What your doctor is reading on Medscape.com:
APRIL 06, 2020 -- Here are the coronavirus stories Medscape's editors around the globe think you need to know about today:
Hospital Survey Reveals Struggles
Hospitals across the US encountered severe challenges from COVID-19 cases in late March, according to a report from the Office of Inspector General (OIG) of the Department of Health and Human Services (HHS). Hospitals reported challenges such as delays in receiving coronavirus test results that caused staff to use personal protective equipment (PPE) with patients that turned out to not have COVID-19.
Revised Ventilator Protocols Proposed
COVID-19 patients in intensive care units in northern Italy had an atypical acute respiratory distress syndrome (ARDS) presentation with severe hypoxemia and well-preserved lung gas volume, clinicians at the Medical University of Göttingen in Germany write in a letter to the editor published in the American Journal of Respiratory and Critical Care Medicine. They suggest that instead of high positive end-expiratory pressure (PEEP), physicians should consider the lowest possible PEEP and gentle ventilation-practicing patience to "buy time with minimum additional damage."
In an editorial accepted for publication in Intensive Care Medicine, the clinicians explained further that ventilator settings should be based on physiological findings–with different respiratory treatment based on disease phenotype rather than using standard protocols.
"This of course is a conceptual model, but based on the observations we have this far, I don't know of any model which is better," one of the physicians told MDedge News.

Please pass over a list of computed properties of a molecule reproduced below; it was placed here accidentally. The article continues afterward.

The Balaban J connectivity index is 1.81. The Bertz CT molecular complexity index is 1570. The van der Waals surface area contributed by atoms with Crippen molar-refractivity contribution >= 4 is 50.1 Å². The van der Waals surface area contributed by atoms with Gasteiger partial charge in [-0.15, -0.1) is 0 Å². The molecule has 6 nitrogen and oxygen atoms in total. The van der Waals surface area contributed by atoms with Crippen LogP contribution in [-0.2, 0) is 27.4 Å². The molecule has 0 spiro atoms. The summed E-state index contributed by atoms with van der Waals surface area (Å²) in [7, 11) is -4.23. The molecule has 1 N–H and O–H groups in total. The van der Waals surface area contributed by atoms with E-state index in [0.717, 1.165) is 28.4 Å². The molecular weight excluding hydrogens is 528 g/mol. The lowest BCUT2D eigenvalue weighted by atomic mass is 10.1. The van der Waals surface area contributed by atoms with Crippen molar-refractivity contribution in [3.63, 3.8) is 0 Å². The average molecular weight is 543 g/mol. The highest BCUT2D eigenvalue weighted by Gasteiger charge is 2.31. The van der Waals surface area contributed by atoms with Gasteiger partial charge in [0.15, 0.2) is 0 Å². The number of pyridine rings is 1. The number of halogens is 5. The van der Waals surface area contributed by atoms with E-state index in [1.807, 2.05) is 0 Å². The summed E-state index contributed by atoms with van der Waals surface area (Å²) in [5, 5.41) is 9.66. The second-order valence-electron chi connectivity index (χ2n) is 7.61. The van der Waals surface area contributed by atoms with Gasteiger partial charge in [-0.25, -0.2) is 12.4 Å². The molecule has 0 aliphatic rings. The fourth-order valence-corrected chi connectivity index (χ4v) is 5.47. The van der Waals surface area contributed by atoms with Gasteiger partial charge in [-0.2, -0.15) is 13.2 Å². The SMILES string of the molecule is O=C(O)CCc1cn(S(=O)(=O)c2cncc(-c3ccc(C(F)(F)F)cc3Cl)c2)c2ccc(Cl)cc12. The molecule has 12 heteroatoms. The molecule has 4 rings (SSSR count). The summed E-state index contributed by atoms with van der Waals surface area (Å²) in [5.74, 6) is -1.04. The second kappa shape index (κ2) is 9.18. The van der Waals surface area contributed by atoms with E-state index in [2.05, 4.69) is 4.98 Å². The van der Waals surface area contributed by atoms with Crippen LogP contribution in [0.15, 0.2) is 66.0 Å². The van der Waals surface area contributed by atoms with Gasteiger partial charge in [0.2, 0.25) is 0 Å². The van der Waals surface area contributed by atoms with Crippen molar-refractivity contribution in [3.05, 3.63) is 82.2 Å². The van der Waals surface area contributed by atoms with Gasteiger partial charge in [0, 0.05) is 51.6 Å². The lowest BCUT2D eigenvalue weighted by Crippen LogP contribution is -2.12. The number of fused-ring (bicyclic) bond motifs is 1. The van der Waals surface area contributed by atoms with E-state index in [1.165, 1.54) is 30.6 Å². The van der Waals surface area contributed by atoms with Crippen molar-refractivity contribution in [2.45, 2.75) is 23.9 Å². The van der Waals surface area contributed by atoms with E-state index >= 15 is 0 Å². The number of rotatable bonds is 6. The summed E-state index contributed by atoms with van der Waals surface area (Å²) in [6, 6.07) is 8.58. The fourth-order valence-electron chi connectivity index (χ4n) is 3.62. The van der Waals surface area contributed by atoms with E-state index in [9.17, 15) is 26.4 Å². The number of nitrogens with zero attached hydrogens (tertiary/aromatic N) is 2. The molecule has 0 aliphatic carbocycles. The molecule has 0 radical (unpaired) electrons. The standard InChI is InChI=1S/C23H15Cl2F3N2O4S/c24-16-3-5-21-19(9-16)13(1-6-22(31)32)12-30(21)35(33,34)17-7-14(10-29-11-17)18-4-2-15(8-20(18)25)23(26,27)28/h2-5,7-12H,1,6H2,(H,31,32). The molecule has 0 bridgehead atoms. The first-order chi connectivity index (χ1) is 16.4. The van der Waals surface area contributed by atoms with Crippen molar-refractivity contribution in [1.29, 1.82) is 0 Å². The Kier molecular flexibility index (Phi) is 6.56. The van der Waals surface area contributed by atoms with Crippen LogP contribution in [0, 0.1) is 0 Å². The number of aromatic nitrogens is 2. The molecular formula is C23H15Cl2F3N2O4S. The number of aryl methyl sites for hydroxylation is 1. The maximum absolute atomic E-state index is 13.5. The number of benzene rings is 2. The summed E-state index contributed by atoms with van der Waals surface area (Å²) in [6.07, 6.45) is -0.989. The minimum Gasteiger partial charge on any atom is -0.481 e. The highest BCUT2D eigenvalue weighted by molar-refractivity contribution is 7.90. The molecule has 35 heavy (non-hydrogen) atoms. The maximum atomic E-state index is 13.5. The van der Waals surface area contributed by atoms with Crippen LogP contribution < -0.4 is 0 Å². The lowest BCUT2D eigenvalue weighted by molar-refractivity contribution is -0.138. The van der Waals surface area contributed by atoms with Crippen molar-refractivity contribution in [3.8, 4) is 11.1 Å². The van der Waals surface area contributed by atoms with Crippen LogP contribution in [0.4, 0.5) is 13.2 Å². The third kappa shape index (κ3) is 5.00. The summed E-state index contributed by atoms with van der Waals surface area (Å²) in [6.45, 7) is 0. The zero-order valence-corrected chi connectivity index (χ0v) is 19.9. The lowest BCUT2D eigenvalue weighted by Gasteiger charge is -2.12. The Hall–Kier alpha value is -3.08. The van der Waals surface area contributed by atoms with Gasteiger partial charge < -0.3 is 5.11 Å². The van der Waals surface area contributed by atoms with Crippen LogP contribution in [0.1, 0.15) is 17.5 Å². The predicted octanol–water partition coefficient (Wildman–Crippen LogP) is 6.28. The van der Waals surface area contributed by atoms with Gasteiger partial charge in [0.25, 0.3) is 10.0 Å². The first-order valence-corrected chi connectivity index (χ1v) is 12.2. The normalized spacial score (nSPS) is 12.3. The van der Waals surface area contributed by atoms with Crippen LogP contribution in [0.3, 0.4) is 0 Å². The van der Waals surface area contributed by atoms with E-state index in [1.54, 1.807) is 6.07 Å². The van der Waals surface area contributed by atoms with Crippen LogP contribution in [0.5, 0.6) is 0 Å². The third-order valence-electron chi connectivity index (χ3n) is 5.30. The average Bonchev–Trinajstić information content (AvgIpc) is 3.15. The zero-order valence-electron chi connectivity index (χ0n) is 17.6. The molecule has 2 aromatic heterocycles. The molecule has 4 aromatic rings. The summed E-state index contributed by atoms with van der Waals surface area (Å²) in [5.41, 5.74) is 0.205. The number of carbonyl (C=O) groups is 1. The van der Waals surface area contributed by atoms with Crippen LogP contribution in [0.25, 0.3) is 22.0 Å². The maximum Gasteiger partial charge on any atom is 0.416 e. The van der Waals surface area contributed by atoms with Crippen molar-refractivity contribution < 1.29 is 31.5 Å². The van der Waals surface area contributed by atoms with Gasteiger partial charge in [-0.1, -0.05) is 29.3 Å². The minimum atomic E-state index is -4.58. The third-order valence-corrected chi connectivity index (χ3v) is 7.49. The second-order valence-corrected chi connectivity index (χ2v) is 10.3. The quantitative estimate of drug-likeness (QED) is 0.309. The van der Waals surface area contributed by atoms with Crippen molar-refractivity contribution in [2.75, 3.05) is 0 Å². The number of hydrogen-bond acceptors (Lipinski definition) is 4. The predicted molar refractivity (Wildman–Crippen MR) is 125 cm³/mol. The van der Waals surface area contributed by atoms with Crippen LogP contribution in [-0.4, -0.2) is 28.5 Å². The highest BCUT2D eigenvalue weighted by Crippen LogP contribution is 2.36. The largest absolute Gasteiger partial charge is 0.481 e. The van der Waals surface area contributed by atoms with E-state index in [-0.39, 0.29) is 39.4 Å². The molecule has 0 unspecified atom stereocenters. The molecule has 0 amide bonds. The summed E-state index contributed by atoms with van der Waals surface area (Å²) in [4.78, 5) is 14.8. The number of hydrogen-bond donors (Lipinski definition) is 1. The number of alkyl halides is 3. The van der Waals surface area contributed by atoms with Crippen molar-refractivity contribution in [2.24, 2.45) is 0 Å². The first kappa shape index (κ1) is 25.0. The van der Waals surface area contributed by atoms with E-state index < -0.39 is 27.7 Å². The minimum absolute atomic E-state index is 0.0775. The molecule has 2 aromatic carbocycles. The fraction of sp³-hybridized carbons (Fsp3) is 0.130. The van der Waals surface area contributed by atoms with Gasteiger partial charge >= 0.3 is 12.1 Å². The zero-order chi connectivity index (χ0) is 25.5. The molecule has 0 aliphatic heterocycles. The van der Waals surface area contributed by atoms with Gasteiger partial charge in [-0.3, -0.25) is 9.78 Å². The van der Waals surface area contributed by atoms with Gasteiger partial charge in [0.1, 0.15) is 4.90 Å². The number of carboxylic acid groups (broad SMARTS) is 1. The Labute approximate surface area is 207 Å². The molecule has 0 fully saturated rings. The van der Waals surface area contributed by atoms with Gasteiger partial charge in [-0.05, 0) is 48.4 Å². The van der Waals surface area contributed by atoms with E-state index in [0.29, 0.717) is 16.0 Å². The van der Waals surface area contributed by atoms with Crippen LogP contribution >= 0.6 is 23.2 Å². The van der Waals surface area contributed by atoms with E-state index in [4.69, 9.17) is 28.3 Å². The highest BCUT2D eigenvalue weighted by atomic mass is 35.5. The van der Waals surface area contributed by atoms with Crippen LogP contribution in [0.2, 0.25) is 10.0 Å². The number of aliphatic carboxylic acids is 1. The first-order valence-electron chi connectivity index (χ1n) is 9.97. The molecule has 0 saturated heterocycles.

Challenges in PPE Training, Effectiveness
When hospitals are trying to conserve personal protective equipment (PPE), infection control can be an evolving mix of science and make-do necessity — and workers must use PPE properly for it to be effective. Yet a 2018 study in the United Kingdom showed that even after workers went through simulator training, contamination was commonplace.
CDC Surveillance Reports
The US Centers for Disease Control and Prevention (CDC) has modified some of its existing disease surveillance systems to monitor COVID-19 and will publish weekly COVID-19 surveillance reports with information about laboratory testing, visits to outpatient facilities and emergency departments, hospitalizations, and deaths. In the agency's first report last Friday, it said the overall cumulative hospitalization rate is 4.6 per 100,000, and the percentage of deaths attributed to pneumonia and influenza is 8.2% — above the epidemic threshold of 7.2%.
COVID-19 in Children
Early data suggest that COVID-19 is less severe in children than in adults, but children with underlying illnesses may be at greater risk, according to experts writing in the journal JAMA Pediatrics. Less than 2% of nearly 150,000 COVID-19 cases in the US from mid-February to early April occurred in children under 18 years of age, the CDC reports.
Boris Johnson in Intensive Care
UK Prime Minister Boris Johnson has been moved to intensive care after his COVID-19 symptoms worsened, his office announced Monday. He'd been admitted to the hospital for testing Sunday evening.
Ivermectin Tested In Vitro
The broad spectrum antiparasitic drug ivermectin reduced the amount of SARS-CoV-2 viral RNA present in cell samples 48 hours after dosing, researchers from Monash University in Australia report in the journal Antiviral Research. Previous in vitro studies have found ivermectin to be active against a range of viruses, but these signals haven't always borne out in subsequent studies in mice and in the clinic.
As frontline healthcare workers care for patients with COVID-19, they commit themselves to difficult, draining work and also put themselves at risk of infection. Hundreds throughout the world have died.
Medscape has published a memorial list to commemorate them. We will continue updating this list as, sadly, needed. Please help us ensure this list is complete by submitting names with an age, profession or specialty, and location through this form.